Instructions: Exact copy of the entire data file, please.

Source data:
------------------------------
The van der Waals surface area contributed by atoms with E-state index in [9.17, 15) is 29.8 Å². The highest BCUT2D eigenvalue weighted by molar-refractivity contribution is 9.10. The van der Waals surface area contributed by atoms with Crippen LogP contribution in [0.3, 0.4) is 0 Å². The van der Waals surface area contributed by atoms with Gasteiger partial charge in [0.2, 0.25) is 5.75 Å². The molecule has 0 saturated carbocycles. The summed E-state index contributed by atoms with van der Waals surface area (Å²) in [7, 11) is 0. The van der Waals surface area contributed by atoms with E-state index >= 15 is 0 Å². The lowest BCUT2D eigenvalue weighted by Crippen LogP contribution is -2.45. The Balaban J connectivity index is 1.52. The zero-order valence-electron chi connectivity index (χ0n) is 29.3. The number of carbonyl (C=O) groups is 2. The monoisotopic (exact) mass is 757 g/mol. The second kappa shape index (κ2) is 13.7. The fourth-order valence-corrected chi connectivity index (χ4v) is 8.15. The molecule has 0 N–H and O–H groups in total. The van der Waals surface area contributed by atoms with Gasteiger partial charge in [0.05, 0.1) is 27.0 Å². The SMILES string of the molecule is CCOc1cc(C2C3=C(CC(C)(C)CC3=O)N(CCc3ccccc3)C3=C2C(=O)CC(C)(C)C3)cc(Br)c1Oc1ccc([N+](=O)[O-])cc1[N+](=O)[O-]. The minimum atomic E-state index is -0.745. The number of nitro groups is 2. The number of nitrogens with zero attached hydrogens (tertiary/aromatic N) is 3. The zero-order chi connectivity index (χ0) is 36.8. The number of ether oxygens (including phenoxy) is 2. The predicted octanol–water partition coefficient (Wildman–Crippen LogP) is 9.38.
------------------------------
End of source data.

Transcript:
The van der Waals surface area contributed by atoms with E-state index in [9.17, 15) is 29.8 Å². The highest BCUT2D eigenvalue weighted by molar-refractivity contribution is 9.10. The van der Waals surface area contributed by atoms with Crippen LogP contribution in [0.3, 0.4) is 0 Å². The van der Waals surface area contributed by atoms with Gasteiger partial charge in [0.2, 0.25) is 5.75 Å². The molecule has 0 saturated carbocycles. The summed E-state index contributed by atoms with van der Waals surface area (Å²) in [7, 11) is 0. The van der Waals surface area contributed by atoms with E-state index >= 15 is 0 Å². The lowest BCUT2D eigenvalue weighted by Crippen LogP contribution is -2.45. The Balaban J connectivity index is 1.52. The zero-order valence-electron chi connectivity index (χ0n) is 29.3. The number of carbonyl (C=O) groups is 2. The monoisotopic (exact) mass is 757 g/mol. The second kappa shape index (κ2) is 13.7. The fourth-order valence-corrected chi connectivity index (χ4v) is 8.15. The molecule has 0 N–H and O–H groups in total. The van der Waals surface area contributed by atoms with Gasteiger partial charge in [0.05, 0.1) is 27.0 Å². The SMILES string of the molecule is CCOc1cc(C2C3=C(CC(C)(C)CC3=O)N(CCc3ccccc3)C3=C2C(=O)CC(C)(C)C3)cc(Br)c1Oc1ccc([N+](=O)[O-])cc1[N+](=O)[O-]. The minimum atomic E-state index is -0.745. The number of nitro groups is 2. The number of nitrogens with zero attached hydrogens (tertiary/aromatic N) is 3. The zero-order chi connectivity index (χ0) is 36.8. The number of ether oxygens (including phenoxy) is 2. The predicted octanol–water partition coefficient (Wildman–Crippen LogP) is 9.38.